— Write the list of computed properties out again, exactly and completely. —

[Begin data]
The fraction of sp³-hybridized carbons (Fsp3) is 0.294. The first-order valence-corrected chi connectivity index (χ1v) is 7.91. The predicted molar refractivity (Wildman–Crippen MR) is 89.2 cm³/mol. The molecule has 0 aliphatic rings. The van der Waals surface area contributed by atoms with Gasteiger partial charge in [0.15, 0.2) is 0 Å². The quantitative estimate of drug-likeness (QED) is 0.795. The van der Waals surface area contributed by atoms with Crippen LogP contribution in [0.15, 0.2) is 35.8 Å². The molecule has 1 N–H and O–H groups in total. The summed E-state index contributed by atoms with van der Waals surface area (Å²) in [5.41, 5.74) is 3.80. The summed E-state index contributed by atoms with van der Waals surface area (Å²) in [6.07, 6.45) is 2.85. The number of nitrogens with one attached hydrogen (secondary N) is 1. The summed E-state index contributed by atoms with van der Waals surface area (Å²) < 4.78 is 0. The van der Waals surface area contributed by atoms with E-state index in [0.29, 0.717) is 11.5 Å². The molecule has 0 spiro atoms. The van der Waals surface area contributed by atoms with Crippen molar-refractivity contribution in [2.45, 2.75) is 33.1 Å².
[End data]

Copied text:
The fraction of sp³-hybridized carbons (Fsp3) is 0.294. The first-order valence-corrected chi connectivity index (χ1v) is 7.91. The predicted molar refractivity (Wildman–Crippen MR) is 89.2 cm³/mol. The molecule has 0 aliphatic rings. The van der Waals surface area contributed by atoms with Gasteiger partial charge in [0.15, 0.2) is 0 Å². The quantitative estimate of drug-likeness (QED) is 0.795. The van der Waals surface area contributed by atoms with Crippen LogP contribution in [0.15, 0.2) is 35.8 Å². The molecule has 1 N–H and O–H groups in total. The summed E-state index contributed by atoms with van der Waals surface area (Å²) in [5.41, 5.74) is 3.80. The summed E-state index contributed by atoms with van der Waals surface area (Å²) in [6.07, 6.45) is 2.85. The number of nitrogens with one attached hydrogen (secondary N) is 1. The summed E-state index contributed by atoms with van der Waals surface area (Å²) < 4.78 is 0. The van der Waals surface area contributed by atoms with E-state index in [0.29, 0.717) is 11.5 Å². The molecule has 0 spiro atoms. The van der Waals surface area contributed by atoms with Crippen molar-refractivity contribution in [2.45, 2.75) is 33.1 Å².